Relaymedia

Joshua Wong, Christian Pro-Democracy Student Activist, Denied Entry into Malaysia: 'He Is an Undesirable Element'

( [email protected] ) May 26, 2015 07:39 PM EDT

Joshua Wong
(Photo : AP Photo)
Joshua Wong: “Political reform is the core problem for every issue. Everyone knows that under the Chinese Communist party, there is a lack of possibility to fight [for] true universal suffrage in the end . . . but students should stand on the front line in every century.”

Joshua Wong, Hong Kong pro-democracy student leader and face of the Umbrella Movement, has been denied entry to Malaysia due to fears he would threaten ties with China, the country's police chief has said.

The South China Morning Post reports that the 18-year-old activist had planned to speak on democracy in China and to share with the Malaysian audience his experience during the Umbrella Movement, a widely-publicized student-led protest in Hong Kong last year calling for fully free leadership elections.

However, in statements posted to his social-media accounts on Tuesday, Wong revealed that he was banned from leaving Malaysia's Penang airport upon arrival because of a "government order," he cited an immigration official as saying, and was sent back to Hong Kong the same day.

"I asked what's the reason? Were there any documents? And the representative only said it was a government order," Wong told reporters. "I asked if there was any detailed information about the government order and they didn't want to respond. They tried to grab my arms and take me away."

He added: "I don't understand how there is any relation between the umbrella movement and Malaysia's national security."

Mustafa Ibrahim, director-general of the Immigration Department of Malaysia, said in a statement that Malaysia deported Mr. Wong according to standard procedures as he was on the list of people barred from entering the country.

"We were afraid that what he was going to speak about would harm our security," explained Malaysia's police inspector general Abu Bakar Khalid, the Wall Street Journal reports. "He was also going to speak about China. We know his anti-Chinese speeches. We do not want him to jeopardise our ties with China. We do not need him in Malaysia as Wong is an undesirable element," he said.

Eric Paulsen, co-founder of the Malaysian civil rights group Lawyers for Liberty, told the New York Times that the Malaysian government was trying to contain the influence Mr. Wong might have had on the country's young people, who "have been increasingly active in street protests since the beginning of the year."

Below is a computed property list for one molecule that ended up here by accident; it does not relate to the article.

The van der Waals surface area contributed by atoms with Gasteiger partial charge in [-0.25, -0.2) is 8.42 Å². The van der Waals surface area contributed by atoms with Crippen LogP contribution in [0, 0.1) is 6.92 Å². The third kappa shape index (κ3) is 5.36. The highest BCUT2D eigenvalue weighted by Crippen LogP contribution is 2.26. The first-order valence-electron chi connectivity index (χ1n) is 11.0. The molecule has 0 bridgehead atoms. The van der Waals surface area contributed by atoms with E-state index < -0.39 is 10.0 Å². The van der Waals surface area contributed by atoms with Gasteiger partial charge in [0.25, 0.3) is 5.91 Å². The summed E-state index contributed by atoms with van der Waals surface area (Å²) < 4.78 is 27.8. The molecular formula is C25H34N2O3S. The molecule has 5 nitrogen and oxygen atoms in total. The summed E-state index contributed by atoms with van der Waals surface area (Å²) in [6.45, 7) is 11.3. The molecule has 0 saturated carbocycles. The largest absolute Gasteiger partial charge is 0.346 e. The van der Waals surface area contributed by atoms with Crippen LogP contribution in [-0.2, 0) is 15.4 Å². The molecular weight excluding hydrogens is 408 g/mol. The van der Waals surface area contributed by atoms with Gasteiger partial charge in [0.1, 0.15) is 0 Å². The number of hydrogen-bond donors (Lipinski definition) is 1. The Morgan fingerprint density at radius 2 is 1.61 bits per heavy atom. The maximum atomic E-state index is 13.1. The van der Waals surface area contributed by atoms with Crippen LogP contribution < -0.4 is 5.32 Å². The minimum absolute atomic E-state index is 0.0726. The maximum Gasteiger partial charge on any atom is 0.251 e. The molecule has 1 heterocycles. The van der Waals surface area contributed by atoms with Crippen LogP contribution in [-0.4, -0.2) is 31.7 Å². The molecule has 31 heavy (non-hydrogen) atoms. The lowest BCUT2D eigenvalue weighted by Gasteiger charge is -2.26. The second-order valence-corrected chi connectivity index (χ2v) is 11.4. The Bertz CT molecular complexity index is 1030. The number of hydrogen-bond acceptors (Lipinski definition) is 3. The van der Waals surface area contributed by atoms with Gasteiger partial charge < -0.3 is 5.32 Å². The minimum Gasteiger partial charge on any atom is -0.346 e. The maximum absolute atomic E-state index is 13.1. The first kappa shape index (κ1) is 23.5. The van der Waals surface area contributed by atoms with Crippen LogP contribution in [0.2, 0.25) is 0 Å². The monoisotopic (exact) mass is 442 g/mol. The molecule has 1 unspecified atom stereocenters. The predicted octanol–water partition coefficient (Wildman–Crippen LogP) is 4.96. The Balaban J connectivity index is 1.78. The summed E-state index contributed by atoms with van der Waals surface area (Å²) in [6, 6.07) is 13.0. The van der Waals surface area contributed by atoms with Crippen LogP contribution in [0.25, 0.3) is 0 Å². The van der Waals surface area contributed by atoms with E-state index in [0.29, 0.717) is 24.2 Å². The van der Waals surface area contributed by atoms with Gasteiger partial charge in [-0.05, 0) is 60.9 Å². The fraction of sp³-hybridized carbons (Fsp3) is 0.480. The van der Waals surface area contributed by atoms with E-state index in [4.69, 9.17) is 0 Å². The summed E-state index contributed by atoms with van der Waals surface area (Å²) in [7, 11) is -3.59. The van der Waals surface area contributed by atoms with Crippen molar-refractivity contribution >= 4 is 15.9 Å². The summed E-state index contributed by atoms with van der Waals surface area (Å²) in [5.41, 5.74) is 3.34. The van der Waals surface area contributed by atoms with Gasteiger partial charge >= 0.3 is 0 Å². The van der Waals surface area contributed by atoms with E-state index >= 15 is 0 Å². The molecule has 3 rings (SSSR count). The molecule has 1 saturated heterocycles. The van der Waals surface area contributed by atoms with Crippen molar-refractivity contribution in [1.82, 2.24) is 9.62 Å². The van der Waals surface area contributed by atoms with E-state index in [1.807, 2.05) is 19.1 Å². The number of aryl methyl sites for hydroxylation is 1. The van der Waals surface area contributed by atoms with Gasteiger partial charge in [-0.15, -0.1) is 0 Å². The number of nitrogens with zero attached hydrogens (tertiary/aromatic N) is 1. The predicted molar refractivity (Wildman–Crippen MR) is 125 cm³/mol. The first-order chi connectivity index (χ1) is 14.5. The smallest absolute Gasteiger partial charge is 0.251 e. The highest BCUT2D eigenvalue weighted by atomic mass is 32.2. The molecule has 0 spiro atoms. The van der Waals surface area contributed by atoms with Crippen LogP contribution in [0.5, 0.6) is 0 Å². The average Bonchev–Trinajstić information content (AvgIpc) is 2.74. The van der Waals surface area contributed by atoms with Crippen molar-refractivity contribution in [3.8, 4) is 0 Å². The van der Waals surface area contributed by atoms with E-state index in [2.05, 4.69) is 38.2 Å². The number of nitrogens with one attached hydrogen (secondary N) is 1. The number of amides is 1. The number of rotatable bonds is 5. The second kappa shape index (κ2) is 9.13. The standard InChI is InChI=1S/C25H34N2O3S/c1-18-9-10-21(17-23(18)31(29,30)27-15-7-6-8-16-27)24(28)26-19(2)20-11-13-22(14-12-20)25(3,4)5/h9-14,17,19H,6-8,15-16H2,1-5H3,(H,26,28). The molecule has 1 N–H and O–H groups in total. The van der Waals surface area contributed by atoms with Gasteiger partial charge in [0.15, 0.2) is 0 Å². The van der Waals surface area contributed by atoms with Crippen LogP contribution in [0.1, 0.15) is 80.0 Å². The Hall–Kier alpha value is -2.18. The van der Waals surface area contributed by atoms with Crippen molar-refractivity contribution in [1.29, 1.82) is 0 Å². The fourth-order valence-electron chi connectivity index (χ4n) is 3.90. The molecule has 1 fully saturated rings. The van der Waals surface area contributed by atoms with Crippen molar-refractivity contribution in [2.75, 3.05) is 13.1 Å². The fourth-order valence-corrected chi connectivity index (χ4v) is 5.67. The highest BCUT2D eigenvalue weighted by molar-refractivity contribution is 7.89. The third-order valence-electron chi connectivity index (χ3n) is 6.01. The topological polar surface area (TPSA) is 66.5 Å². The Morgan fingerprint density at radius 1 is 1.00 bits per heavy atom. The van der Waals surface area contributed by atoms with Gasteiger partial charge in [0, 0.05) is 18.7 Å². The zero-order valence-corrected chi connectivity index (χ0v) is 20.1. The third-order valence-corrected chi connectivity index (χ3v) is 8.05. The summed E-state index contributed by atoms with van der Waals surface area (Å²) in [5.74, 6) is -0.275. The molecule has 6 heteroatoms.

"The authorities "fear ideas and independent thought, especially from the youth," Mr. Paulsen said. He contended that the move was "extremely foolish," however,"as the publicity would certainly now generate more interest in what he has to say."

As previously reported by the Gospel Herald, Wong, who founded a student movement called Scholarism in 2011, unabashedly identifies as a Christian on his social media accounts and says his faith is the driving forced behind his activism.

Born into a middle-class Christian family and educated at United Christian College (Kowloon East), a private Christian middle school, Wong's passion for positive change started at an early age, as his father began taking him to poorer areas of Hong Kong when he was a young child to impress upon him the need for social reform.

"He told me that I should care for the abandoned in the city. They had not heard of the gospel, and were living solitary and hard lives," he wrote in a blog, according to the South China Morning Post.

"Political reform is the core problem for every issue," says Wong. "Everyone knows that under the Chinese Communist party, there is a lack of possibility to fight [for] true universal suffrage in the end . . . but students should stand on the front line in every century."

Speaking on Tuesday, Wong revealed that he has called on the Hong Kong government to look into his case, saying this latest incident was an infringement of his right to travel freely.

He also told reporters that he will attempt to speak to the Penang audience on Tuesday night via video conferencing.

"This incident proves that not only the Chinese government has a blacklist on Hong Kong activists, but other half-democracies or authoritarian countries also do," he said.